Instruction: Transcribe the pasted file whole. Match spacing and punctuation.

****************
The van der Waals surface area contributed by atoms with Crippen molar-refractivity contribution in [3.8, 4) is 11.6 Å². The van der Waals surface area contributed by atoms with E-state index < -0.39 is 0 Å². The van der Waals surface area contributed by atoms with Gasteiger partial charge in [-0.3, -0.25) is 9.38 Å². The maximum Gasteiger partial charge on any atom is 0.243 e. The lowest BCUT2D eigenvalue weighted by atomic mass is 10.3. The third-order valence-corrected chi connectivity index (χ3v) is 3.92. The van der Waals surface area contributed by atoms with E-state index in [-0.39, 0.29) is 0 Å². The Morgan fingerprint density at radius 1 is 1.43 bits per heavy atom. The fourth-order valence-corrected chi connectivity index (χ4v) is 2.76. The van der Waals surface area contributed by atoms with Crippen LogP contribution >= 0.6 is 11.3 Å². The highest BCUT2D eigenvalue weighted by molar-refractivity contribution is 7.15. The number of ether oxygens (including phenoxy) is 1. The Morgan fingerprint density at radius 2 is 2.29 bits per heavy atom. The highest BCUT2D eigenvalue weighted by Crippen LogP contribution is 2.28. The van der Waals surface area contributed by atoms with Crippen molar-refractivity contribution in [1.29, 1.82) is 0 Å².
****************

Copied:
The van der Waals surface area contributed by atoms with Crippen molar-refractivity contribution in [3.8, 4) is 11.6 Å². The van der Waals surface area contributed by atoms with E-state index < -0.39 is 0 Å². The van der Waals surface area contributed by atoms with Gasteiger partial charge in [-0.3, -0.25) is 9.38 Å². The maximum Gasteiger partial charge on any atom is 0.243 e. The lowest BCUT2D eigenvalue weighted by atomic mass is 10.3. The third-order valence-corrected chi connectivity index (χ3v) is 3.92. The van der Waals surface area contributed by atoms with E-state index in [-0.39, 0.29) is 0 Å². The Morgan fingerprint density at radius 1 is 1.43 bits per heavy atom. The fourth-order valence-corrected chi connectivity index (χ4v) is 2.76. The van der Waals surface area contributed by atoms with Crippen LogP contribution >= 0.6 is 11.3 Å². The highest BCUT2D eigenvalue weighted by molar-refractivity contribution is 7.15. The number of ether oxygens (including phenoxy) is 1. The Morgan fingerprint density at radius 2 is 2.29 bits per heavy atom. The highest BCUT2D eigenvalue weighted by Crippen LogP contribution is 2.28. The van der Waals surface area contributed by atoms with Crippen molar-refractivity contribution in [1.29, 1.82) is 0 Å².